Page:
If you look, a map will tell you Caesarea Philippi is way north of the area in Galilee where Jesus and the Apostles spent so much time. It is up in what we now call the Golan Heights.
You may have heard there is a big rock there, as indeed there is. But that is only part of the story. It's not just a big rock--it's a very substantial, rocky hill. Within it, even in our Lord's time, was yet another cave. And at the foot of this rocky hill, in front of the cave, or grotto if you will, were a series of pagan temples. This was the heart of the city built here, by Herod, to show his loyalty to Rome.
So while the rock is prominent, what must have been even more obvious to the Apostles was the pagan worship all around them. And it was here that the Lord asked them to declare themselves.
It occurred to me such a setting--for Jews whose country was under the boot of Rome--must have been intimidating. So how much more striking it is that our Lord said, upon this rock I will build my church, and the gates of hell shall not prevail against it. Right there, all around them, would be the worship of idols and, as they may well have thought, demons--particularly the temple of the god Pan which was especially prominent right at this sport.
One of the other priests reminded us of the prophecy of Daniel, foretelling both a series of worldly kingdoms, and then a giant stone that would smash those kingdoms and would itself be an everlasting kingdom. Might the Apostles have been reminded of that.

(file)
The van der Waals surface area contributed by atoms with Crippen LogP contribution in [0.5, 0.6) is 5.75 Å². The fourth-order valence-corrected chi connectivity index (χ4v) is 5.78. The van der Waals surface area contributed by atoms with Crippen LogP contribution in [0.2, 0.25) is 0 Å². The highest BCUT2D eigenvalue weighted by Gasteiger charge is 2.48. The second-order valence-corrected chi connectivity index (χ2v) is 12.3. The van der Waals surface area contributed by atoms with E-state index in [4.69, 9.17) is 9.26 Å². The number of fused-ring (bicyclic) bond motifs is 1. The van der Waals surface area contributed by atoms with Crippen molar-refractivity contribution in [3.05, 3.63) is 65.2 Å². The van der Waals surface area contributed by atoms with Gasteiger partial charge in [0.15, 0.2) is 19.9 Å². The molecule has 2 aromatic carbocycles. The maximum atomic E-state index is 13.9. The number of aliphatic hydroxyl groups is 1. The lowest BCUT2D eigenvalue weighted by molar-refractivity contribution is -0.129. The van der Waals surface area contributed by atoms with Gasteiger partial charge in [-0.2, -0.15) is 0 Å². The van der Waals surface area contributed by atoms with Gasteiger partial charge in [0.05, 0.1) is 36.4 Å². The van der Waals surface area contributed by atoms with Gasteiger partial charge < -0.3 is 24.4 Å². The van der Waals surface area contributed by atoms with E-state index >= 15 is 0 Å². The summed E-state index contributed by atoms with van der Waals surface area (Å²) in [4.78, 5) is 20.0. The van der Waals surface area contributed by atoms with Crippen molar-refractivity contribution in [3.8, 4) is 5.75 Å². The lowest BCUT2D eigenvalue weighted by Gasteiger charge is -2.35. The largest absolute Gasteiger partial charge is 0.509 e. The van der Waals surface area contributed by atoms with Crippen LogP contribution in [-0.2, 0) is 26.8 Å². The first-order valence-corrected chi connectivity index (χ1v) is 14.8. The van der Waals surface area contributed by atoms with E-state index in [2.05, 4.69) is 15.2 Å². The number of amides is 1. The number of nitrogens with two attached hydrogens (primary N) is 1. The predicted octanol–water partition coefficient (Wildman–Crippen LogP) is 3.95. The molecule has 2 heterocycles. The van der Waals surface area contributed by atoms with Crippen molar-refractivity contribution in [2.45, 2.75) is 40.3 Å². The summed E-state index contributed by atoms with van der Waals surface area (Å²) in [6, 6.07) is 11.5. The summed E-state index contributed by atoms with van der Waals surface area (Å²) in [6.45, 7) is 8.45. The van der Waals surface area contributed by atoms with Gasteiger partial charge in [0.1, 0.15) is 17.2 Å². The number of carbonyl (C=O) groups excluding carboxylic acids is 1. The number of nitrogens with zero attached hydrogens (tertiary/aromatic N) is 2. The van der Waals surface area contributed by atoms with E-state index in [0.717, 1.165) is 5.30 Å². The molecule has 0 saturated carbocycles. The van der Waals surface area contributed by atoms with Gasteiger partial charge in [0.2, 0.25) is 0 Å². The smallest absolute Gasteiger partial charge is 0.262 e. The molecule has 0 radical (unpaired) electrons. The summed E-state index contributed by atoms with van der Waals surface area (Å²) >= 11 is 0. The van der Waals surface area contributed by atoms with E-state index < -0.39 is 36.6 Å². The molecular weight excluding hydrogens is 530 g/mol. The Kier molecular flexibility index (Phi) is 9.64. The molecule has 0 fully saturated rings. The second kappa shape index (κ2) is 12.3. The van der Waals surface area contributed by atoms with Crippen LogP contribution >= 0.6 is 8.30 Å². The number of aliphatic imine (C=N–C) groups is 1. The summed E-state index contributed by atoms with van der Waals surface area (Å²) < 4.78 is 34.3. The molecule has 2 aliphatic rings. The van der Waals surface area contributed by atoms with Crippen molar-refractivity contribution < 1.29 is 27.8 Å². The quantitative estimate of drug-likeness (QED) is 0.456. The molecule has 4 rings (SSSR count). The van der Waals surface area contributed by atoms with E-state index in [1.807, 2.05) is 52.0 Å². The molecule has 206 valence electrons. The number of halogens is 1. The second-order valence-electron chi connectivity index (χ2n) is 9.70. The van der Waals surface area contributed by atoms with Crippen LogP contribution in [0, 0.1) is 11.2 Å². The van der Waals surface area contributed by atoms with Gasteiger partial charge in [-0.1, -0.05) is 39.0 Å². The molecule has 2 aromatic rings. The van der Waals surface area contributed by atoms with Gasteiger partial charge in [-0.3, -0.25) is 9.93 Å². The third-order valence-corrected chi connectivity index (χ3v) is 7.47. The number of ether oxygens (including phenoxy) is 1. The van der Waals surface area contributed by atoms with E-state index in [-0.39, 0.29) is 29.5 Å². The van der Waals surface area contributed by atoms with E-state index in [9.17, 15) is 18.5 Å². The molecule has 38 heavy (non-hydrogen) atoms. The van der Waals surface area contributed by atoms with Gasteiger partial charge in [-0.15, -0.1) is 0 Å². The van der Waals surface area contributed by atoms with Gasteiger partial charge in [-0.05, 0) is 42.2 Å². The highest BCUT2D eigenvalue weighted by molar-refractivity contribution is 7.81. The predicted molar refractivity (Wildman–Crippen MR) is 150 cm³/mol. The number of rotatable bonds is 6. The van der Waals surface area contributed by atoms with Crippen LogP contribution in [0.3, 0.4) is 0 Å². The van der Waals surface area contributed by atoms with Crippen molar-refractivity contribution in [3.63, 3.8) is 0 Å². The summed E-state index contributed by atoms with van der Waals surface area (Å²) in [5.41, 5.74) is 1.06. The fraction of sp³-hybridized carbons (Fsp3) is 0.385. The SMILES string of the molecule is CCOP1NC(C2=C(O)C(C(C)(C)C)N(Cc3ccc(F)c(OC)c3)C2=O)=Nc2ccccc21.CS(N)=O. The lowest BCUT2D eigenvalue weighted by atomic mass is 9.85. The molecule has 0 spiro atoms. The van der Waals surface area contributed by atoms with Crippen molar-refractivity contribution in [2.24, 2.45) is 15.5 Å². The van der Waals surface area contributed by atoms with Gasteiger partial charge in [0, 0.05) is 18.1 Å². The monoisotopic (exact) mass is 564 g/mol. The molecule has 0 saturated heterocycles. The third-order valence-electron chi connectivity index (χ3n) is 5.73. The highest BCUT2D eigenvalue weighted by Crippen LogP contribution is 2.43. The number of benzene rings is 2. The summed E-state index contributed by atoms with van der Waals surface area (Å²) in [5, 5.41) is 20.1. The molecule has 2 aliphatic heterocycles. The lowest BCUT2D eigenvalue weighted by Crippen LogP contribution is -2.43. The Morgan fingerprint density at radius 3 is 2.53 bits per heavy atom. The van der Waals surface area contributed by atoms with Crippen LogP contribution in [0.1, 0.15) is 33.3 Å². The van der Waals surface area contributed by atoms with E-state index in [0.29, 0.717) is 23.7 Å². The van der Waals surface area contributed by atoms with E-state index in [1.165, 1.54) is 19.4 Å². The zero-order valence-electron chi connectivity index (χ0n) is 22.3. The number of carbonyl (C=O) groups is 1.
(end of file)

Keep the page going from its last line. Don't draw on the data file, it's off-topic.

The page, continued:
One more detail--and I bet you didn't know this. This site is noteworthy for something else. It is one of the headwaters of the River Jordan. Streams form right at the foot of this giant rock!
Recall the journey of God's People in the wilderness, when they needed water? God commanded Moses to give the people water...from the rock. And what did Saint Paul say of this passage? And the rock is Christ. Christ, the source of living water, the water of baptism, the water of the Holy Spirit.
That's something I only learned by coming here. That's one reason why Saint Jerome called the Holy Land "the fifth gospel."
As I write this, I'm in Rome, and tomorrow I travel--with another group of priests--to Turkey. We'll take a couple of flights, first to Istanbul (Constantinople), then to Antakya (Antioch), on the Mediterranean coast, where Peter was the first bishop, and where Paul began his missionary journeys to then Asia Minor and Greece. We'll spend eight days traveling west across Turkey, till we reach sites in the west, associated both with Paul, but also with Saint John, and his book of Revelation.
As time allows, I hope to give you some reports.